2006 was the year that Yeats contested his first Ascot Gold Cup. Strange to think now, but there was a question mark over his stamina for two and a half miles then. He had started joint favourite for the Irish St Leger the previous September over a mile and three quarters, and he had come up short. This was his seasonal debut, he was up against a couple of proven stayers in Reefscape and Distinction, and they sent him off the 7/1 fourth favourite. His backers never had a moment’s anxiety. Kieren Fallon sent him on early in the home straight, no stamina doubts, and he came home on his own.

Since that day, Yeats has won 10 of his 15 races. As well as his three Ascot Gold Cups, he has won two Goodwood Cups, an Irish St Leger, and a Prix Royal-Oak. His soundness and his resolution at the age of eight is testament – if further testament were needed – to the horse sense of Aidan O’Brien and all those around Yeats at Ballydoyle. And there is no under-estimating how much Yeats means to the team. Last year, O’Brien had a glittering Royal Ascot, a meeting so successful that even the trainer must have been tempted to put his pioneer pin in his breast pocket and have a glass of champagne. Haradasun won the Queen Anne, Duke Of Marmalade won the Prince of Wales’s Stakes, Henrythenavigator won the St James’s Palace, Macarthur won the Hardwicke. All the stallion-making races were won by the right horses. Yet O’Brien singled out Yeats as his crowning moment of the week.

“I didn’t really think it could happen,” he said then. “It’s incredible. He really is the horse with the largest heart and lungs I have ever been associated with, and I mean physically.”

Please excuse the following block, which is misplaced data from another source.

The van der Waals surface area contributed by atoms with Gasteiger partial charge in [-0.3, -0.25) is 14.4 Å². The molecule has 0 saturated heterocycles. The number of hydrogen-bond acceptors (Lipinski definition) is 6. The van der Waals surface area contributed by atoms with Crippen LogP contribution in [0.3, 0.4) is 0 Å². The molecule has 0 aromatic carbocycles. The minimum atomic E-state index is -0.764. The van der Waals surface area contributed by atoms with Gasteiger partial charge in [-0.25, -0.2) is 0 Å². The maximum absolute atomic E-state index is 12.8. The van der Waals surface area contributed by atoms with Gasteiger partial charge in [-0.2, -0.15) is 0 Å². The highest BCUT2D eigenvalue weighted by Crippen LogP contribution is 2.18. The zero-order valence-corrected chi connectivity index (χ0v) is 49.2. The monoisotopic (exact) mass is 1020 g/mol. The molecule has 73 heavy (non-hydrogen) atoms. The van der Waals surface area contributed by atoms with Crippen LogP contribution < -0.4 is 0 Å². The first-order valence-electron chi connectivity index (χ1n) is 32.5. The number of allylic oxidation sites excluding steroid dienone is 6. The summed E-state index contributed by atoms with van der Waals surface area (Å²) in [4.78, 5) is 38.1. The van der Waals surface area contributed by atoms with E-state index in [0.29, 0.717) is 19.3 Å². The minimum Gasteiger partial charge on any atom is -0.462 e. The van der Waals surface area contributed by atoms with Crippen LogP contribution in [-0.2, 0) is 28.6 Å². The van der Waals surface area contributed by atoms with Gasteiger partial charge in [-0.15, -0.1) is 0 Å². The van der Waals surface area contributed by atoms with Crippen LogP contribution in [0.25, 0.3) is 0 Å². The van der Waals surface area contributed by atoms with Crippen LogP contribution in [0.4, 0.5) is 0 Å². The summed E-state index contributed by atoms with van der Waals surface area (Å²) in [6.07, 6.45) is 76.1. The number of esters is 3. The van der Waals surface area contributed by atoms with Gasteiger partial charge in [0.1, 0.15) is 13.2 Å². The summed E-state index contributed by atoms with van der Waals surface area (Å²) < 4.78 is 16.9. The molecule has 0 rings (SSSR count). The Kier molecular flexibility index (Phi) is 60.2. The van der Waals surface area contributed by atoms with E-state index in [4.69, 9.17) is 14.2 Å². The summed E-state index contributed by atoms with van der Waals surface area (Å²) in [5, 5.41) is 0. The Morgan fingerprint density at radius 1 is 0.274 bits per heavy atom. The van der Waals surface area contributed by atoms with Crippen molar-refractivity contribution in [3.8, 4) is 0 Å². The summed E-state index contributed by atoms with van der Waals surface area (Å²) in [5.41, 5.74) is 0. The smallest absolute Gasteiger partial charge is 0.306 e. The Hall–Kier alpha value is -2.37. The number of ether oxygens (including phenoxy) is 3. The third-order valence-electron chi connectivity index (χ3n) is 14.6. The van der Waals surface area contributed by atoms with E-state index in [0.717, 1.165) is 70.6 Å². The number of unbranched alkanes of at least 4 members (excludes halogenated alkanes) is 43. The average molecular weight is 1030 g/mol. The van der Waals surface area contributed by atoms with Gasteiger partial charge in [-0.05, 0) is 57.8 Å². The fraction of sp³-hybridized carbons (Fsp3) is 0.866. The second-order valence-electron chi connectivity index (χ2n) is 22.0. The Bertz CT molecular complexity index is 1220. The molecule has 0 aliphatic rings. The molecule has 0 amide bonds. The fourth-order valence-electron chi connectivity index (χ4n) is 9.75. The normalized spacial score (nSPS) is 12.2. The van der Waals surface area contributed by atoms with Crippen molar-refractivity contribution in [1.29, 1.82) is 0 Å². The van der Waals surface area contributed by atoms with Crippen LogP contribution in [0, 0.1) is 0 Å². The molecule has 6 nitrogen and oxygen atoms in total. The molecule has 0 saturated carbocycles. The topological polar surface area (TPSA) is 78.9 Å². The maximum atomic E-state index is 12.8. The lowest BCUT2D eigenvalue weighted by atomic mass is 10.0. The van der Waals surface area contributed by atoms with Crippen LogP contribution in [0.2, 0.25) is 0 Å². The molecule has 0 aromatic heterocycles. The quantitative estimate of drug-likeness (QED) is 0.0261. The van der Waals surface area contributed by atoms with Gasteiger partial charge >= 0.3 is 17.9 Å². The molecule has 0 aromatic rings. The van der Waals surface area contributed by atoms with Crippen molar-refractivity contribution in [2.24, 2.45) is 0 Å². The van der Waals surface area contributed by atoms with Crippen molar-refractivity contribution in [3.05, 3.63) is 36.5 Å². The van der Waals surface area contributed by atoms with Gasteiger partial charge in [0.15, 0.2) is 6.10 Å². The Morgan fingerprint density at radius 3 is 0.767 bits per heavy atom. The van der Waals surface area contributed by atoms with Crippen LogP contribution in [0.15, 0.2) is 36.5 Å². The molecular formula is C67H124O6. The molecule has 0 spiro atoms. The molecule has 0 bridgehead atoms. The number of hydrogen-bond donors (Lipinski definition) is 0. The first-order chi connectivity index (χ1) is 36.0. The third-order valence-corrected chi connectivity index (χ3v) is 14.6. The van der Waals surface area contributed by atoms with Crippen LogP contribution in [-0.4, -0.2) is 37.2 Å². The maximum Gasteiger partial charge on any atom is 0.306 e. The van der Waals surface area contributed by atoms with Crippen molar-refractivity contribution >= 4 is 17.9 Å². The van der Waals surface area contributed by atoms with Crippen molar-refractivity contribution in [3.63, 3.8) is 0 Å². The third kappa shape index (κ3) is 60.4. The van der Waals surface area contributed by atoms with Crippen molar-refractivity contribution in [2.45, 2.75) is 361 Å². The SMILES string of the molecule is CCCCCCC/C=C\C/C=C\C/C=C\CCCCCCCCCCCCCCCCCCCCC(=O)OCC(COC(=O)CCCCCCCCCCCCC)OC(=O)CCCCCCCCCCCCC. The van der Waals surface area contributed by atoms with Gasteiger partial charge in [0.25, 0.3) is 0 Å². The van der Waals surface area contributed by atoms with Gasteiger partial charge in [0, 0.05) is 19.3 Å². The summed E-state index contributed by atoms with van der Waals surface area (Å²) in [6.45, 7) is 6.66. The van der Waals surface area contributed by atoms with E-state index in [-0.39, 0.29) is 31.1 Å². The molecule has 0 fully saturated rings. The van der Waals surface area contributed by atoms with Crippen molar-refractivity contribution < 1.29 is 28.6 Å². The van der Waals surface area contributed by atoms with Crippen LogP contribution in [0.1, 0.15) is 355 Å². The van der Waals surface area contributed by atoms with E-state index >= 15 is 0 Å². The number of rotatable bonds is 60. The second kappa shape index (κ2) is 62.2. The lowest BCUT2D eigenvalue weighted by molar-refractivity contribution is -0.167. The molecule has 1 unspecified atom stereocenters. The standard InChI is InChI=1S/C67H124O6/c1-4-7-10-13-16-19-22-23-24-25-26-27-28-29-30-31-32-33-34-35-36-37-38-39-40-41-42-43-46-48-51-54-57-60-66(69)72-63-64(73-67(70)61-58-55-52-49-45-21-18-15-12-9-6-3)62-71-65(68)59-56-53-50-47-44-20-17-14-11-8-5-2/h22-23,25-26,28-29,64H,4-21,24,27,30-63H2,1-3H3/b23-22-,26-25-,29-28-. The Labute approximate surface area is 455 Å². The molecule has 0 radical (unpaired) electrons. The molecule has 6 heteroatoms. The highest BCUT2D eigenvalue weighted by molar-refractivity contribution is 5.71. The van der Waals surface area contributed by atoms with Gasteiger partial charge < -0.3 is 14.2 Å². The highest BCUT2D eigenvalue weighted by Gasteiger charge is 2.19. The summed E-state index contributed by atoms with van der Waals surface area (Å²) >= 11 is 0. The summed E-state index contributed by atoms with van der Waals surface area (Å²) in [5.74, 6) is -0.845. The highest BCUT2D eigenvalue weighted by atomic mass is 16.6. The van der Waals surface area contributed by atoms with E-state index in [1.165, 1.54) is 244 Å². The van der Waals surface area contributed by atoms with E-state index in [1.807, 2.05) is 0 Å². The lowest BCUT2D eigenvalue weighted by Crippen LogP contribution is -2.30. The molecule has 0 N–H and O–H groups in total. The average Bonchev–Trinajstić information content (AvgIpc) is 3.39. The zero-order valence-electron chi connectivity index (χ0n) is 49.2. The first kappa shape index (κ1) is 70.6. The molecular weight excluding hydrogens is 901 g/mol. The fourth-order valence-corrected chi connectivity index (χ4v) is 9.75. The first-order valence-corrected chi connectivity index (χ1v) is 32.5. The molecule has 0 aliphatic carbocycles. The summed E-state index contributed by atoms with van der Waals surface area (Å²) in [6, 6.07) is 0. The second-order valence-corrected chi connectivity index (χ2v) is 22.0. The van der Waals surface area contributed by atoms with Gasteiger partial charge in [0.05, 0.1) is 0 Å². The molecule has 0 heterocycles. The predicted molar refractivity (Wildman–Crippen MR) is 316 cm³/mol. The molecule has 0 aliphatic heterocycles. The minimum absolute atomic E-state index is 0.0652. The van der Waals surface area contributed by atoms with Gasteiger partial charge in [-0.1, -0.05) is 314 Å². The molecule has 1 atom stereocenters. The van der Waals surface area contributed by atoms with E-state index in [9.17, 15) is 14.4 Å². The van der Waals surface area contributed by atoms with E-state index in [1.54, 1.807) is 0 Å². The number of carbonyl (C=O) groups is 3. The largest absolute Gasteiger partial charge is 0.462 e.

It was easy to believe him. The master of Ballydoyle doesn’t do metaphors.

It is not going to be easy for Yeats on Thursday, however. His preparation has been far from flawless. He was well beaten on his only run to date this season, in the Vintage Crop Stakes at Navan in April, producing by far the worst performance figure of his career. In mitigation, the ground was really soft that day, and it was his seasonal debut, so it is easy to forgive him that. Significantly, the vibes from the yard have been positive in the last few days.

The stats are against him also. As well as the fact that he is venturing into the unknown, bidding to become the first horse ever to win the race four times, his age is an issue. Before last year, only one seven-year-old since the war had won the Ascot Gold Cup. Yeats emulated Drum Taps by winning the race last year as a veteran. This year he is eight. Not easy.

John Butler Yeats reputedly once said: “Some day I will be remembered as the father of a great poet, and the poet is Jack.” His father got one leg of the double wrong. It was William Butler who achieved household-name status and became the first Irishman to receive a Nobel Prize for literature. However, it was Jack after whom Sue Magnier named her horse.

On Thursday, it could be Jack Yeats who is the toast of Ascot.

© The Sunday Times, 14th June 2009